Latin America’s Foreign Policy as the Region Engages China
Security and Defense Studies Review (Volume 15 / 2014)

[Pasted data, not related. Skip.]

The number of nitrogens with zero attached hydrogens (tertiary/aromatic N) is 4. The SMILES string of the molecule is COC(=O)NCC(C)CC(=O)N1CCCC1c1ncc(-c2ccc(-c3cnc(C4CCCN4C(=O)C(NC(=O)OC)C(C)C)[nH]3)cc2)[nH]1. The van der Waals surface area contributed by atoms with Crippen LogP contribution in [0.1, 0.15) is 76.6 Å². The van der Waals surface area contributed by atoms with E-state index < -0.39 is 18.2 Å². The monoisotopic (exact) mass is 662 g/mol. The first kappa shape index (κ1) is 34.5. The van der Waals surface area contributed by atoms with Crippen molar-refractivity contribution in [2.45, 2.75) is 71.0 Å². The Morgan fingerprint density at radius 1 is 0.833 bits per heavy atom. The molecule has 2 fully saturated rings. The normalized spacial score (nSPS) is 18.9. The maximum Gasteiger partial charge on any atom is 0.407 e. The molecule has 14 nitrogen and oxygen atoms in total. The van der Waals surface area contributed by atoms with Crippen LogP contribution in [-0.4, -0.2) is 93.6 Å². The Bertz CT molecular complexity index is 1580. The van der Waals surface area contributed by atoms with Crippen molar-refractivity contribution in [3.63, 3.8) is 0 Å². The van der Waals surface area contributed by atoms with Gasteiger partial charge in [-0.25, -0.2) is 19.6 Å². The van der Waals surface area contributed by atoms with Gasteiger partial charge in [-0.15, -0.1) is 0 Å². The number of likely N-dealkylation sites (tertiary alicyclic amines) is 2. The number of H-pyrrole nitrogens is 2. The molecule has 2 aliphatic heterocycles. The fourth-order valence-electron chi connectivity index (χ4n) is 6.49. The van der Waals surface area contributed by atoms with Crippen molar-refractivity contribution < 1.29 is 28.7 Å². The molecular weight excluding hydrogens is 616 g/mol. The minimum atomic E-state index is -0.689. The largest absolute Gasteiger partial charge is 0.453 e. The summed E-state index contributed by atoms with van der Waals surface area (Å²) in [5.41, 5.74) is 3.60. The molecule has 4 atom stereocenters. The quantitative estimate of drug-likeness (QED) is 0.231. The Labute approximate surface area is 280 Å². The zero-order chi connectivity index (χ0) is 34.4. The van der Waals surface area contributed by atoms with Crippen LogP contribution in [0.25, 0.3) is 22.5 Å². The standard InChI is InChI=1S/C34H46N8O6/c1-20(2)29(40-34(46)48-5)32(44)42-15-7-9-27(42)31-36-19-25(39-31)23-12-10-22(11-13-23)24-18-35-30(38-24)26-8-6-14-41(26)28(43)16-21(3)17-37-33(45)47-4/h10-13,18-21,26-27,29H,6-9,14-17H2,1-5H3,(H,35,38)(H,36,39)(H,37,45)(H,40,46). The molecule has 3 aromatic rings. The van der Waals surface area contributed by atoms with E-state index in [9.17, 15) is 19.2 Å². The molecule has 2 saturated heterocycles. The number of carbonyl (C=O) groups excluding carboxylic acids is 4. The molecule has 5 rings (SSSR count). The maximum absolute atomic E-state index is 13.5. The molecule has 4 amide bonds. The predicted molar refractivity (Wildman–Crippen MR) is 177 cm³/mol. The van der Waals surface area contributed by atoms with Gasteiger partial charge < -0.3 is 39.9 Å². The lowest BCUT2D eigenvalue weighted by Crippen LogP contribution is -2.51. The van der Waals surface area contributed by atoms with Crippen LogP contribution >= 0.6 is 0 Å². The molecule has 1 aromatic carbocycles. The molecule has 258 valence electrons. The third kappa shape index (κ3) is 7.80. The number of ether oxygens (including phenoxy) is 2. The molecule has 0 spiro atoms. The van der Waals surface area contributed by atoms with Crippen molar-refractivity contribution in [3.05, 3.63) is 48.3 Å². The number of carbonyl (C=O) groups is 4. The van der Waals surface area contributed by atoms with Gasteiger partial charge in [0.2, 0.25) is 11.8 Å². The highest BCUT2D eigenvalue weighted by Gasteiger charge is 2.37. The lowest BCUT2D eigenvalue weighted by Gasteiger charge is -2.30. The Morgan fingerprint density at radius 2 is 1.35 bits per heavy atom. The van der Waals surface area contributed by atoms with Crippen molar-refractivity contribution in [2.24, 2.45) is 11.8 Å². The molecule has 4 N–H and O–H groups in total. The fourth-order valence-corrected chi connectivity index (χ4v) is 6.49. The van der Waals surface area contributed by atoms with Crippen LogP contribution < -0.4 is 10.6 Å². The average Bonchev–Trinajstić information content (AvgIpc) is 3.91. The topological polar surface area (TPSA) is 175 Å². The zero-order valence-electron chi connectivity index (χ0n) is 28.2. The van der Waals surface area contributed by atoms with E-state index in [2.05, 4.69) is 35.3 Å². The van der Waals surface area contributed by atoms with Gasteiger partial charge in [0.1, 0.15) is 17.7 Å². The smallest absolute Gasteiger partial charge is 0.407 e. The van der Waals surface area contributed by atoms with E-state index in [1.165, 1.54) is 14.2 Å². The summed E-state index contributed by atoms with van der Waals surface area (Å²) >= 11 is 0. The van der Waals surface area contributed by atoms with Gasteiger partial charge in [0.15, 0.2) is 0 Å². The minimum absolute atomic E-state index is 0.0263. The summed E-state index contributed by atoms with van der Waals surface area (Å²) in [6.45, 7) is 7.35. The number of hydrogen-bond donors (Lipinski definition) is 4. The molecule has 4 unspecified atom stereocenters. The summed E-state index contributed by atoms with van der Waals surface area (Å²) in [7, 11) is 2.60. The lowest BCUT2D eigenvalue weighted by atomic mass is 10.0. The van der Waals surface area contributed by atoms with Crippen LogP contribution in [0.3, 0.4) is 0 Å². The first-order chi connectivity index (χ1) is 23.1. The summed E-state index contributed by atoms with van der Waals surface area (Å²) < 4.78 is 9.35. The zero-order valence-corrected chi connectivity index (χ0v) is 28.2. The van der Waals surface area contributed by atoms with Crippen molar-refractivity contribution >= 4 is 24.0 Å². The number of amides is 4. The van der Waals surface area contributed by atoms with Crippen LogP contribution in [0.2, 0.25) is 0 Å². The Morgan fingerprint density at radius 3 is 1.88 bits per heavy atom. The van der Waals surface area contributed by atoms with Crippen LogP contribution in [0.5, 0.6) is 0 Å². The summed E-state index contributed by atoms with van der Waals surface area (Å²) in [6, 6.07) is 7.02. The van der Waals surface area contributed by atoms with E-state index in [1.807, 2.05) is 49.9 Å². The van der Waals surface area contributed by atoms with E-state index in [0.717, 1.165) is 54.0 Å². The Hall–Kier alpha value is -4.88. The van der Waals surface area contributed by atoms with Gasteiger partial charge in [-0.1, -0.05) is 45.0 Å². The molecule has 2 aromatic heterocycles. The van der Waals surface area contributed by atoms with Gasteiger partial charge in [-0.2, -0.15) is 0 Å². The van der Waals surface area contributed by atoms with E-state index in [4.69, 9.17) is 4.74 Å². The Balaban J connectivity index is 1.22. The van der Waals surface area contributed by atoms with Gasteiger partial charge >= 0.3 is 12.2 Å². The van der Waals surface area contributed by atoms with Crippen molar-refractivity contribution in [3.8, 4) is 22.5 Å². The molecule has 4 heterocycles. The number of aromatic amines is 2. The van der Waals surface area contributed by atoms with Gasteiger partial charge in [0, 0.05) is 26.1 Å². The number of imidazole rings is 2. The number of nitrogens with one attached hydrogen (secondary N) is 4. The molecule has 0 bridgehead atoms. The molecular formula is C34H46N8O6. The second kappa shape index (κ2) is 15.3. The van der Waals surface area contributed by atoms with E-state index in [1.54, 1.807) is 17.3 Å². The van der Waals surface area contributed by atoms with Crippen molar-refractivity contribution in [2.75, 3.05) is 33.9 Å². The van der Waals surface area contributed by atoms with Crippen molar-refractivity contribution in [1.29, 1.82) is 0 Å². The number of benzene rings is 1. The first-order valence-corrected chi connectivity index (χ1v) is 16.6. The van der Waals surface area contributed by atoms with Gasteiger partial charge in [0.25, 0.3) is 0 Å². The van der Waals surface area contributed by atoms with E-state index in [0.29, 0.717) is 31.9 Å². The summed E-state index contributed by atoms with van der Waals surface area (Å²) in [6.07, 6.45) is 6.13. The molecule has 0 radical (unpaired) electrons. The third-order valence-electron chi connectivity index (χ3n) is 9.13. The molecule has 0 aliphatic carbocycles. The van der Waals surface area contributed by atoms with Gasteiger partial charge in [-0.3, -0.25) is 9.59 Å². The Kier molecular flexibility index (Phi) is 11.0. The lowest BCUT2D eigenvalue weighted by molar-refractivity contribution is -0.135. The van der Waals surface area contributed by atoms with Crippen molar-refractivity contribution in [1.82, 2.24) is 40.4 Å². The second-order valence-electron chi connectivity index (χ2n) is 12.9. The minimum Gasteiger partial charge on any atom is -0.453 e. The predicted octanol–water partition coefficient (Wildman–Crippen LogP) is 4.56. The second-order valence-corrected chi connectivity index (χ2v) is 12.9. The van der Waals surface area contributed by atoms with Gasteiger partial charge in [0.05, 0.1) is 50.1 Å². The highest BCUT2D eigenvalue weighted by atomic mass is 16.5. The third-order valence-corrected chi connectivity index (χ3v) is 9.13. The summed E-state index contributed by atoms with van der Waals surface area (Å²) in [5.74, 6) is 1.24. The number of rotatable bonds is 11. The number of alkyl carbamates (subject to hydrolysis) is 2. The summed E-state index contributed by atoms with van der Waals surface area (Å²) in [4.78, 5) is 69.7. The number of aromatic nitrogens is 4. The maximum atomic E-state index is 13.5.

This article examines the foreign policy of Latin America and the Caribbean toward the People’s Republic of China. It finds that, for those nations recognizing Taiwan most Latin American nations have had relatively few political differences with the PRC. Exceptions include Brazil’s bid for a seat on the UN Security Council and Mexico’s receipt of the Dali Lama under the sexenio of Felipe Calderón. Within the region, the most important differences have emerged on issues of foreign economic policy. The article finds that Latin America’s heterogeneous orientation toward China on economic issues may be understood in terms of four cross-cutting cleavages, which reflect economic, political, and geographic divisions in the region more broadly: (1) north versus south, (2) populist regimes versus market economies, (3) pure resource exporters versus industrialized exporters versus nonexporting capital recipients versus pure importers , and (4) Pacific versus Atlantic.